One of the least considered elements of a new business is menu design. Whether your starting a coffee shop or a fine dining restaurant menu design will impact the way customers engage with your business. Menus are one of the first marketing elements customers come in contact with and significantly impact purchasing decisions. Recently, I have even told clients that menus can act as a contract of sorts and serve the purpose of setting rules and guidelines for your business. In relation to marketing, menus can be one of the most time-consuming elements to design and for good reason. How much time and thought is put into crafting a menu will directly correlate with the success of a business.
Menu Design Impacts Customer Engagement
It’s not what you say, it’s how you say it (with better type).
Good menu design renders visual flow by guiding the eye path and creating a layout that is structured and highlights important information with a clear hierarchy.
A good menu designer considers optimized readability and improves legibility by utilizing dynamic typefaces, creating adequate contrast, and using grid systems.
Menu designers consider design principles but they also spend just as much time crafting the words. Well-written descriptions improves overall menu appeal.
Well-Designed Menu are Brand Ambassadors
Why should you consider professional menu design?.
Send The Right Message
The first thing menus do is set the tone for your business and how it will interact with customers. How playful or serious the design is will glean a lot about the overall vision for the restaurant. Underneath it all, principles like color theory, typography, and graphic design layout will serve the purpose of guiding the flow of attention or eye flow. In other words, how a menu is designed can dictate which elements or menu items customers see first and consequently manipulate the whole experience. Understanding how to leverage this insight you can focus on encouraging customers to purchase products with higher mark up or optimal sell-ability.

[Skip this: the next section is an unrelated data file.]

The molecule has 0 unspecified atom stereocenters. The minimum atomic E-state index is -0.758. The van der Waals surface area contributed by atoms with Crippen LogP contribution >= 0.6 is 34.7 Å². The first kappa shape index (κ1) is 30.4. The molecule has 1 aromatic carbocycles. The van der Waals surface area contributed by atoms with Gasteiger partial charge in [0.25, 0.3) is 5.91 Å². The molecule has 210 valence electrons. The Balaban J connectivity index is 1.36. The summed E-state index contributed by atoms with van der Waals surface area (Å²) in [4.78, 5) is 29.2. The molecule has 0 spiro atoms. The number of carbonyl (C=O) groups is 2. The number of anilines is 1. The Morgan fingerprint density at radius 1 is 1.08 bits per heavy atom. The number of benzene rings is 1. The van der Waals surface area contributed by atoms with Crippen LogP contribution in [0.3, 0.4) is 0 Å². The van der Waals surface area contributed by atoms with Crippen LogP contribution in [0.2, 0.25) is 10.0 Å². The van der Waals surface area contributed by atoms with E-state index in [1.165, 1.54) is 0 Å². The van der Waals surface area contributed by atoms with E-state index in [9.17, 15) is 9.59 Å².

Menus Organize Business
The Next Thing menus do is organize the way you sell products or services to clients. Creating a menu that allows the reader to gloss over sections and focus on their topic of interest allows your menu to create a better experience for your customer. One of the most effective qualities of this arrangement is the idea that the reader will be able to read all of the most important things and take away the essence of what your business is about. For example, I created a brochure for an auto detail service and I put together three different sections as it relates to their service. Creating a proper hierarchy and using good typography I was able to make it easy for a reader to quickly understand the different over-arching services even if they didn’t read every feature included in that service. The ability to summarize concepts in a way that is inclusive, legible, and streamlined is what separates great menu design from mediocre.
Make The Rules
Another important aspect of great menu design is that it allows you to create rules or guidelines. A good menu outlines the products/services and also describes them but a great one takes it a step further and creates much-needed rules appropriately. There are many instances when a specific clause is needed or a line must be drawn and menus are perfect because they are the perfect communication channel. For example, in Mexican restaurant customers will go and eat chips and not buy much so we added a clause that dictates the price and states that every table receives only one basket of chips to deter folks from taking advantage of the free chips. There are many different situations where these clauses have saved companies hundreds if not thousands of dollars a year and it’s part of the reason menus practically pay for themselves.
Lastly, you don’t necessarily need to be running a restaurant to create a menu or brochure for customers to look at. Every industry has some form of graphic representation of services or products offered. The most important take-away is to create some graphic representation of your offerings and how you plan to render these items (whether they are physical or metaphorical). Presenting what you have to sell with a graphic representation not only drives more sales but it makes your company appear more professional.
About the author: Miguel Garcia is the creative director at 960 Design, a California-based web hosting company that provides comprehensive solutions to internet users around the world. Garcia draws on more than 20 years of technical experience, a degree in computer science, and a combination of work experience as an IT Consultant, Restaurant Manager, Graphic Designer, and Entrepreneur — to write about tech, business, and integrated marketing including digital, print, and traditional platforms for the 960 Design news archive.